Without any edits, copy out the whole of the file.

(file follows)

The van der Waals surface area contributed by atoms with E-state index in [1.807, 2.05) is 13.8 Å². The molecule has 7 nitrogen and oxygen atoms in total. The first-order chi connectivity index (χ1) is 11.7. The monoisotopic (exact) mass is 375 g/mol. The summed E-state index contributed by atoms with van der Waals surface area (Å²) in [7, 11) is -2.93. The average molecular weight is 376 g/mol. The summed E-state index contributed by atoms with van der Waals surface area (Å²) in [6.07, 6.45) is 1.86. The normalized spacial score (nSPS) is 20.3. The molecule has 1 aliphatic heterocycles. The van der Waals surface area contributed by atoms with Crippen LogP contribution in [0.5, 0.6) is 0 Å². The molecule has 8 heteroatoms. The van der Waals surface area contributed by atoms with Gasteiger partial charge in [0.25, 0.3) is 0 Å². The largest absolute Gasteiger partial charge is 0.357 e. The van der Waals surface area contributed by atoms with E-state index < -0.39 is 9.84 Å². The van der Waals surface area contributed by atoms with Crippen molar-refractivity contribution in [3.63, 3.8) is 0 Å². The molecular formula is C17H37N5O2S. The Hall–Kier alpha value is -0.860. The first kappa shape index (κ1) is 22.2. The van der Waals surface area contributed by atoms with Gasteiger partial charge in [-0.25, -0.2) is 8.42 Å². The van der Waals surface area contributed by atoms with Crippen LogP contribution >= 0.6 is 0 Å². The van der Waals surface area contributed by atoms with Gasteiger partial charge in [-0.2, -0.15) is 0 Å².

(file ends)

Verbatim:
The van der Waals surface area contributed by atoms with E-state index in [1.807, 2.05) is 13.8 Å². The molecule has 7 nitrogen and oxygen atoms in total. The first-order chi connectivity index (χ1) is 11.7. The monoisotopic (exact) mass is 375 g/mol. The summed E-state index contributed by atoms with van der Waals surface area (Å²) in [7, 11) is -2.93. The average molecular weight is 376 g/mol. The summed E-state index contributed by atoms with van der Waals surface area (Å²) in [6.07, 6.45) is 1.86. The normalized spacial score (nSPS) is 20.3. The molecule has 1 aliphatic heterocycles. The van der Waals surface area contributed by atoms with Crippen LogP contribution in [0.5, 0.6) is 0 Å². The molecule has 8 heteroatoms. The van der Waals surface area contributed by atoms with Gasteiger partial charge in [0.25, 0.3) is 0 Å². The largest absolute Gasteiger partial charge is 0.357 e. The van der Waals surface area contributed by atoms with E-state index < -0.39 is 9.84 Å². The van der Waals surface area contributed by atoms with Crippen molar-refractivity contribution in [3.63, 3.8) is 0 Å². The molecular formula is C17H37N5O2S. The Hall–Kier alpha value is -0.860. The first kappa shape index (κ1) is 22.2. The van der Waals surface area contributed by atoms with Gasteiger partial charge in [-0.25, -0.2) is 8.42 Å². The van der Waals surface area contributed by atoms with Crippen LogP contribution >= 0.6 is 0 Å². The van der Waals surface area contributed by atoms with Gasteiger partial charge in [-0.2, -0.15) is 0 Å².